Gary R. Herbert’s nearly 12 years as Utah’s 17th governor ended in January upon the swearing in of his former Lt. Gov. Spencer Cox. Herbert’s time at the top of the state provided many leadership lessons for him and for future leaders to ponder, and the one that struck me while talking with him during a recent podcast interview is that if you want to lead a group to the top, starting at the bottom is the best strategy.
Herbert is no stranger to leadership. “It has been an exciting 30 years, six months and five days for me as an elected official, but who’s counting?” he told me. “The last 12 years as the governor of the great state of Utah has been a privilege.”
Herbert reflected, “When I first ran for office, as a county commissioner, I came away from that recognizing how significantly important it is to build bottom up, not top down. When I ran for governor, in fact, that was my slogan, ‘Bottom up, not top down.’ Others around the country are joining that sentiment with an appreciation that local government, local control, close to the people provides the best policy outcomes.”
President Ronald Reagan addressed the problem of top-down national government when he famously said, “Government isn’t the solution to our problems, government is the problem.”
Failing to follow the founders’ vision of balanced federalism has created myriad problems in America. Herbert used the old quip, “We have confronted the enemy and the enemy is us,” to frame his view of the country looking in all the wrong places for quick fixes to complex problems.
“I think we as a society, and the citizens of this great country, have, over time, been conditioned to look for solutions to everything that ails our society from the top, and think that somehow the solutions come out of Washington, D.C.
“Frankly, that’s just backward,” he continued. “The solutions come from us as individuals and families. Most problems can be addressed at our local levels with our city mayors, county councils, county commissioners and certainly our state legislators and governors.
“I’ve really come to believe that the greatest hope that we have for America’s future is not in Washington, D.C., but the greatest hope is from the states themselves, sovereign states, 50 different laboratories of democracy, all going through experiments and pilot programs. And we learn from those that are succeeding, and we learn from those that fail. We make adjustments and modifications and improve policy and constantly improve outcomes. So, the best hope going forward for America is the states. And that’s what we should concentrate our time on. I think it’s a false hope to think that the federal government will solve our problems.”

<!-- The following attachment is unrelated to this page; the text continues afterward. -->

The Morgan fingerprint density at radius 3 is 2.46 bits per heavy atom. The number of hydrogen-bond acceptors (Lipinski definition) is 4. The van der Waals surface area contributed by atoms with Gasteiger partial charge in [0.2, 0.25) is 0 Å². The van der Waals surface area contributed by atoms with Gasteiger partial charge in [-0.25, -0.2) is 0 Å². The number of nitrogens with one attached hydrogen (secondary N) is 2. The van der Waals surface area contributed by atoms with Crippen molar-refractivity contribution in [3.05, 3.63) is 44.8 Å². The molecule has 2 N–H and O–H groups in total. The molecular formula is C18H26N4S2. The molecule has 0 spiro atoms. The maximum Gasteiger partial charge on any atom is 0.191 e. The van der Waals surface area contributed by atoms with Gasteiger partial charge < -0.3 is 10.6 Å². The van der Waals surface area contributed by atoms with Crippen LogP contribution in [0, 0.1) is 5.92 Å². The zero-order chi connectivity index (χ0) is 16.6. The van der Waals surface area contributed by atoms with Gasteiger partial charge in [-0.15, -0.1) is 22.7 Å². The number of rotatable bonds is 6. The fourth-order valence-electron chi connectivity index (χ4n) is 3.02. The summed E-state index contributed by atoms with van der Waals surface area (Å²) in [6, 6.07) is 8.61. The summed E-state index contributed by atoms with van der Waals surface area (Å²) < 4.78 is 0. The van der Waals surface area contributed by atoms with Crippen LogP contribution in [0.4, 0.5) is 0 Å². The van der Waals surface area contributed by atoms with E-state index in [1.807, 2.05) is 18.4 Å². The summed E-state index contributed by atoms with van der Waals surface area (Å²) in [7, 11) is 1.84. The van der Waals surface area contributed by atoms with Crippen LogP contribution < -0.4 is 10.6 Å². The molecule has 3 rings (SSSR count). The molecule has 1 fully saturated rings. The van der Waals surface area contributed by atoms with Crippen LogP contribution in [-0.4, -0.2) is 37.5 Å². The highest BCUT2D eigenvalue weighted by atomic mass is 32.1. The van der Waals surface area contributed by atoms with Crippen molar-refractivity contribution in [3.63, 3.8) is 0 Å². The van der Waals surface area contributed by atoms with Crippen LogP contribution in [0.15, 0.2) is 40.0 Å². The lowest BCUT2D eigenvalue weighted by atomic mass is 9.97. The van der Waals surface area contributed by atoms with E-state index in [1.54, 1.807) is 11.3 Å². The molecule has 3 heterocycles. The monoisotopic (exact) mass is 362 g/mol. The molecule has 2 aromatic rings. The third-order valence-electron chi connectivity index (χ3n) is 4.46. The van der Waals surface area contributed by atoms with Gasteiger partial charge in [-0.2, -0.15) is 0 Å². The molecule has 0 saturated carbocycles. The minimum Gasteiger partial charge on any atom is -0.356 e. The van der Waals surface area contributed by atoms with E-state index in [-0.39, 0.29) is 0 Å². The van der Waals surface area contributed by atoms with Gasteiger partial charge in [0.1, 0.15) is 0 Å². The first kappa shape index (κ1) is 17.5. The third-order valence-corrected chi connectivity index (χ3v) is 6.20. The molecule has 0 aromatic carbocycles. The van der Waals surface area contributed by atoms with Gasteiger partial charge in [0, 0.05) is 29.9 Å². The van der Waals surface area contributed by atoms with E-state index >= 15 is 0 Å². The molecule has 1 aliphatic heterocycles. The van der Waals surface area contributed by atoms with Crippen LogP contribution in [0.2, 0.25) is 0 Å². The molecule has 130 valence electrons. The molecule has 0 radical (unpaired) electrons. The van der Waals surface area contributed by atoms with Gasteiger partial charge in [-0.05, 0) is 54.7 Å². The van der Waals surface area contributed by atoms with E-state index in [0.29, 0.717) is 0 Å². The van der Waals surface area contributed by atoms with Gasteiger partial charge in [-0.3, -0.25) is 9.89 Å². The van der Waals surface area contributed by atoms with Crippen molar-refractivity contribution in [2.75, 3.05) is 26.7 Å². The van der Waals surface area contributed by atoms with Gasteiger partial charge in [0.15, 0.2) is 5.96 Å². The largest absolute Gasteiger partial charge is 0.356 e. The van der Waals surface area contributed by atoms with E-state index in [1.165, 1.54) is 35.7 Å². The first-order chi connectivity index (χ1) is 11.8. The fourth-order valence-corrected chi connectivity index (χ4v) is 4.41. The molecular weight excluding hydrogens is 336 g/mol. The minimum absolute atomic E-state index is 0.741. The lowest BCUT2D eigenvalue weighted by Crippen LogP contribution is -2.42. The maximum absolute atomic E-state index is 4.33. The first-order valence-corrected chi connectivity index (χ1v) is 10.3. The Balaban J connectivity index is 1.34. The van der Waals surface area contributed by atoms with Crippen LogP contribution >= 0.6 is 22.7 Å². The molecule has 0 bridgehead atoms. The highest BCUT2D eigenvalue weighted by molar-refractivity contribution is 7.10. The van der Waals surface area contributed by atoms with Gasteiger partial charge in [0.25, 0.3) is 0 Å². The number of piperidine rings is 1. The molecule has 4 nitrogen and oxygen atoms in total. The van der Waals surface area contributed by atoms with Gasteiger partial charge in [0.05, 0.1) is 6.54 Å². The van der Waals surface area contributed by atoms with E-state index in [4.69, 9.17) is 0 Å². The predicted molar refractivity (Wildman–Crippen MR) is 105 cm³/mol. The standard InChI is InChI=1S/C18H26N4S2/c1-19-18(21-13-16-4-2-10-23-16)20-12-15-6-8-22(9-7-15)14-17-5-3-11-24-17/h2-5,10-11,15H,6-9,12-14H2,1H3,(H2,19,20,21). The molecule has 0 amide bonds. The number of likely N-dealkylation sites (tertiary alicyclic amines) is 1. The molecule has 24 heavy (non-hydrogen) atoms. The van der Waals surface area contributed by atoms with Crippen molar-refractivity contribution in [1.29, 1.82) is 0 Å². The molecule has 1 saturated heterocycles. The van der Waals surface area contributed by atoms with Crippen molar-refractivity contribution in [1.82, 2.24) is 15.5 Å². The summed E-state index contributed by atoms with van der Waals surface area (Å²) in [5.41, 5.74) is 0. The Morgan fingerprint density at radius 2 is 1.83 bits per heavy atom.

We discussed what many refer to as the “Utah model,” or the state’s unique approach to many of the challenging issues of the day. Herbert was quick to tout the people of Utah: “When you think about the fact that this state leads the nation in volunteerism … we lead the nation by Gallup polling of being the most optimistic people, the most joyful people, the most happy people, and we’re in the top five of the healthiest people — we live in a great state, beautiful scenery, people caring about people and helping neighbors they know and even those they don’t know.”
With great passion and a palpable love of the state of Utah and its people, Herbert continued, “So we are a good example for the rest of the country. And one of the things I was really kind of pleased about was that I would constantly get calls from other governors saying, ‘How do you guys do this in Utah? And what’s your secret?’ Well, the secret is we have really, really good people. The culture that we’ve developed here is helping us to be a kind of beacon on the hill for the rest of the country. I am grateful for the people who made it happen.”
The former governor brought our conversation full circle as he concluded, “My hope for the future is that we look more to the states for solution to problems, and not so much to the federal government. We can find ways to work together, again, with a bottom-up approach. That starts with our families. Making sure our families are intact, our families, in whatever form, are healthy. We need our children to be taught good principles of freedom and liberty, and the proper role of government and the opportunity we have to ... be the best we can be in a free society. Those are things that need to be taught and learned and practiced.”
Bottom up really is the best path to the top — for our communities, our state and our nation.